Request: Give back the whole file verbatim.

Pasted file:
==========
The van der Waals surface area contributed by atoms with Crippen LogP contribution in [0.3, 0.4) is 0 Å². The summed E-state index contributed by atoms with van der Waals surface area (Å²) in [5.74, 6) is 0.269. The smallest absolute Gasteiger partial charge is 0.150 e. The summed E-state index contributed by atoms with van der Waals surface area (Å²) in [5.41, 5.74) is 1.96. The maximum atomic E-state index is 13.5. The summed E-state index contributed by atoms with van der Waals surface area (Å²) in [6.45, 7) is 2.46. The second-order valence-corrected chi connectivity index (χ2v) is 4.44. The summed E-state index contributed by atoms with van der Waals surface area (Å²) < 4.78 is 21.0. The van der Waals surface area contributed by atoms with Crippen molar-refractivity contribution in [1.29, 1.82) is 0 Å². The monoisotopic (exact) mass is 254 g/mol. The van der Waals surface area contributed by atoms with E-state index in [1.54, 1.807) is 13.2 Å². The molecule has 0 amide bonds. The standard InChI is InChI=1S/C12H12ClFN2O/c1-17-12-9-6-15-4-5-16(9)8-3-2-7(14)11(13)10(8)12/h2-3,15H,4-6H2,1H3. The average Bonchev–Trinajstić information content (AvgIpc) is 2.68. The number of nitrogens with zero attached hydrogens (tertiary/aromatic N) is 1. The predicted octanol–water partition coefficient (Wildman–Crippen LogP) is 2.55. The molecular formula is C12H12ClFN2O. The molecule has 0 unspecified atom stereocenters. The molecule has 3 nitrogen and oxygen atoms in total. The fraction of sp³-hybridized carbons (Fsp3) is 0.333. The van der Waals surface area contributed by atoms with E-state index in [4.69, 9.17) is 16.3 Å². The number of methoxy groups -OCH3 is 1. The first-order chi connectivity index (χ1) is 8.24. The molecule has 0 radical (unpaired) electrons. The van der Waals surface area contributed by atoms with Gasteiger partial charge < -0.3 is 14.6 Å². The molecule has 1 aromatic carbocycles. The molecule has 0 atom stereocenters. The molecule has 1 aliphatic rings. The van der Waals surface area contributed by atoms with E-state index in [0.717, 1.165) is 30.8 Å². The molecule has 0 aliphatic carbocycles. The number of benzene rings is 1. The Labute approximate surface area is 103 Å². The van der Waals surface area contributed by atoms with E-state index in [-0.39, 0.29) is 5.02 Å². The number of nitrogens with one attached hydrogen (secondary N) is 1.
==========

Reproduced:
The van der Waals surface area contributed by atoms with Crippen LogP contribution in [0.3, 0.4) is 0 Å². The summed E-state index contributed by atoms with van der Waals surface area (Å²) in [5.74, 6) is 0.269. The smallest absolute Gasteiger partial charge is 0.150 e. The summed E-state index contributed by atoms with van der Waals surface area (Å²) in [5.41, 5.74) is 1.96. The maximum atomic E-state index is 13.5. The summed E-state index contributed by atoms with van der Waals surface area (Å²) in [6.45, 7) is 2.46. The second-order valence-corrected chi connectivity index (χ2v) is 4.44. The summed E-state index contributed by atoms with van der Waals surface area (Å²) < 4.78 is 21.0. The van der Waals surface area contributed by atoms with Crippen molar-refractivity contribution in [1.29, 1.82) is 0 Å². The monoisotopic (exact) mass is 254 g/mol. The van der Waals surface area contributed by atoms with E-state index in [1.54, 1.807) is 13.2 Å². The molecule has 0 amide bonds. The standard InChI is InChI=1S/C12H12ClFN2O/c1-17-12-9-6-15-4-5-16(9)8-3-2-7(14)11(13)10(8)12/h2-3,15H,4-6H2,1H3. The average Bonchev–Trinajstić information content (AvgIpc) is 2.68. The number of nitrogens with zero attached hydrogens (tertiary/aromatic N) is 1. The predicted octanol–water partition coefficient (Wildman–Crippen LogP) is 2.55. The molecular formula is C12H12ClFN2O. The molecule has 0 unspecified atom stereocenters. The molecule has 3 nitrogen and oxygen atoms in total. The fraction of sp³-hybridized carbons (Fsp3) is 0.333. The van der Waals surface area contributed by atoms with E-state index in [4.69, 9.17) is 16.3 Å². The number of methoxy groups -OCH3 is 1. The first-order chi connectivity index (χ1) is 8.24. The molecule has 0 radical (unpaired) electrons. The van der Waals surface area contributed by atoms with Gasteiger partial charge < -0.3 is 14.6 Å². The molecule has 1 aromatic carbocycles. The molecule has 0 atom stereocenters. The molecule has 1 aliphatic rings. The van der Waals surface area contributed by atoms with E-state index in [0.717, 1.165) is 30.8 Å². The molecule has 0 aliphatic carbocycles. The number of benzene rings is 1. The Labute approximate surface area is 103 Å². The van der Waals surface area contributed by atoms with E-state index in [-0.39, 0.29) is 5.02 Å². The number of nitrogens with one attached hydrogen (secondary N) is 1.